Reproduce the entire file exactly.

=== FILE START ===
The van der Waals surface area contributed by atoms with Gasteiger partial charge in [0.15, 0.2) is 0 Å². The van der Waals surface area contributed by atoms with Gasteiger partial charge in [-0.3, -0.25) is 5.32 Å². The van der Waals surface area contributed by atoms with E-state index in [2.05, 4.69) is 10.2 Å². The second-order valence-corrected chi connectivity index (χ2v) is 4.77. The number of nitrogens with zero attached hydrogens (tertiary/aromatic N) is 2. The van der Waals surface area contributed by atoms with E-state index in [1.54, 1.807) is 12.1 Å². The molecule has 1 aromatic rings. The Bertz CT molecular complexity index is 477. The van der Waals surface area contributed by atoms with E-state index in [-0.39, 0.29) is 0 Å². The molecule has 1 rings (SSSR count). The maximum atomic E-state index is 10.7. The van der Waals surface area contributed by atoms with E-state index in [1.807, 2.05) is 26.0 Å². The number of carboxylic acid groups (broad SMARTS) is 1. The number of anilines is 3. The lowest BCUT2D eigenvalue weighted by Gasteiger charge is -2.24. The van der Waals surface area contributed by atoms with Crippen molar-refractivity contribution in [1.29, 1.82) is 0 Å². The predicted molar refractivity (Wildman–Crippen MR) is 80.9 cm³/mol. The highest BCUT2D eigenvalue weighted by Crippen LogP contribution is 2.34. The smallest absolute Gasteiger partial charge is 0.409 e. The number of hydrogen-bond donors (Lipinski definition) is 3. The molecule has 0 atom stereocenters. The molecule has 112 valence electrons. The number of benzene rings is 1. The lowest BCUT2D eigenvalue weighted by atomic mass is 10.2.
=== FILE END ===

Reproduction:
The van der Waals surface area contributed by atoms with Gasteiger partial charge in [0.15, 0.2) is 0 Å². The van der Waals surface area contributed by atoms with Gasteiger partial charge in [-0.3, -0.25) is 5.32 Å². The van der Waals surface area contributed by atoms with E-state index in [2.05, 4.69) is 10.2 Å². The second-order valence-corrected chi connectivity index (χ2v) is 4.77. The number of nitrogens with zero attached hydrogens (tertiary/aromatic N) is 2. The van der Waals surface area contributed by atoms with E-state index in [1.54, 1.807) is 12.1 Å². The molecule has 1 aromatic rings. The Bertz CT molecular complexity index is 477. The van der Waals surface area contributed by atoms with E-state index in [-0.39, 0.29) is 0 Å². The molecule has 1 rings (SSSR count). The maximum atomic E-state index is 10.7. The van der Waals surface area contributed by atoms with E-state index in [1.807, 2.05) is 26.0 Å². The number of carboxylic acid groups (broad SMARTS) is 1. The number of anilines is 3. The lowest BCUT2D eigenvalue weighted by Gasteiger charge is -2.24. The van der Waals surface area contributed by atoms with Crippen molar-refractivity contribution in [1.29, 1.82) is 0 Å². The predicted molar refractivity (Wildman–Crippen MR) is 80.9 cm³/mol. The highest BCUT2D eigenvalue weighted by Crippen LogP contribution is 2.34. The smallest absolute Gasteiger partial charge is 0.409 e. The number of hydrogen-bond donors (Lipinski definition) is 3. The molecule has 0 atom stereocenters. The molecule has 112 valence electrons. The number of benzene rings is 1. The lowest BCUT2D eigenvalue weighted by atomic mass is 10.2.